For many people on this side of the world, today is just another day of normalcy. Stores and shops open for another business day, traders prepare to start trading on wall street, and people mosey about their work waiting for the clock to strike ‘close’. However, for another billion or so people on the other side of the world who have spend the last week or so embarking back to the ‘家乡‘ (hometown), today marks a new year, a new beginning, and hopefully for many, new opportunities and new fortunes. Click here for a really cool interactive map about the mass migration that takes place during the Chinese New Year period.
Unfortunately for me, I haven’t been able to spend Chinese New Year in China since I was in elementary school because my parents didn’t want me missing so many days of school in those ‘crucial’ middle school and high school years. But every year, my dad would take time off every February and still go back to spend then New Years with my grandparents. I still remember the many trips we’ve taken to Costco before he left to buy those ginormous bottles of vitamins, boxes of chocolate, and new clothing for him to bring back to relatives and friends. I used to question why he always had to bring so much stuff home every year and he would simply say, it’s just what our culture does. It’s tradition. And we don’t mess with tradition. Although I didn’t really get it then, it’s a notion that I’m much more understanding of among other things now that I’m older. Leaving for college has really revealed a side of me that I didn’t really know I had– the side that’s actually super into knowing things about chinese culture and prideful of the background that I come from.
I remember back to when I was 9 dragging a bright red suitcase around O’hare International Airport of Chicago with my mom, my dad and my brother walking in front of me, navigating the way to our boarding gate. Aside from the businessmen and women bustling around with their briefcases clutched in one hand and garment bags swung over their shoulder’s with the other, there weren’t many other people in the airport in the middle of February, especially not travelling families like ours. Or at least that was the case until you reached the international terminal where the boarding gates were crammed with mothers, fathers, sons, and daughters flying home to the Far Eastern side of the world– Beijing, Shanghai, Seoul, Hong Kong, Manila, and Singapore to name a few for what is known as ‘reunion dinner’, or the first day of the Lunar New Year.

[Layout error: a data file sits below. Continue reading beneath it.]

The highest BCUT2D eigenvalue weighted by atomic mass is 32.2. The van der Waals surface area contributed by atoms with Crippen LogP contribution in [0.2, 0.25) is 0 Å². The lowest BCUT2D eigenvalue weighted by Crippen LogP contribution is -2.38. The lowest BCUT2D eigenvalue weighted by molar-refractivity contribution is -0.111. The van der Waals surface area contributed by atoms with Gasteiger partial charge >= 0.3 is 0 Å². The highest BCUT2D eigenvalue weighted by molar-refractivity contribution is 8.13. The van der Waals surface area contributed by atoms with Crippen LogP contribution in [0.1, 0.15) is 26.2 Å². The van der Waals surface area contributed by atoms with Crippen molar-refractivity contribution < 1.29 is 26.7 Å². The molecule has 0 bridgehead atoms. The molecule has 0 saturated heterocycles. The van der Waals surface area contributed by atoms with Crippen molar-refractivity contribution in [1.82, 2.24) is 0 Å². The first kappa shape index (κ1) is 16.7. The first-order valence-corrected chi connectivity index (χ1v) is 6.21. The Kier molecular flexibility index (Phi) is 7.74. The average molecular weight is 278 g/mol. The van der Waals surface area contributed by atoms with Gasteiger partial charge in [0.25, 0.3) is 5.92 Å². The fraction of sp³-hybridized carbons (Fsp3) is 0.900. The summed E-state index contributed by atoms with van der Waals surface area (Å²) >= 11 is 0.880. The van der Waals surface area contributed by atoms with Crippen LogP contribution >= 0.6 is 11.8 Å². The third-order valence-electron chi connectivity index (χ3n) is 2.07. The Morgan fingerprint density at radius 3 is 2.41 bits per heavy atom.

Although both my parents grew up in what the Chinese call the ”农村“ which is essentially the vocabulary for ‘rural village’, my mother’s family now lives in Xiamen (厦门), a large coastal city in Southern China while my father’s family still lives in the “农村” about 2.5 hours away by car. It actually used to be closer to 4 hours away when I was younger because the roads weaving through the mountains were in much poorer conditions back then. Nonetheless, we, like many other families, make the 30~ hour journey back home to our roots anyway because that is what Chinese New Year is all about– a time for families from near and far to get together and celebrate and wish each other an auspicious and peaceful new year.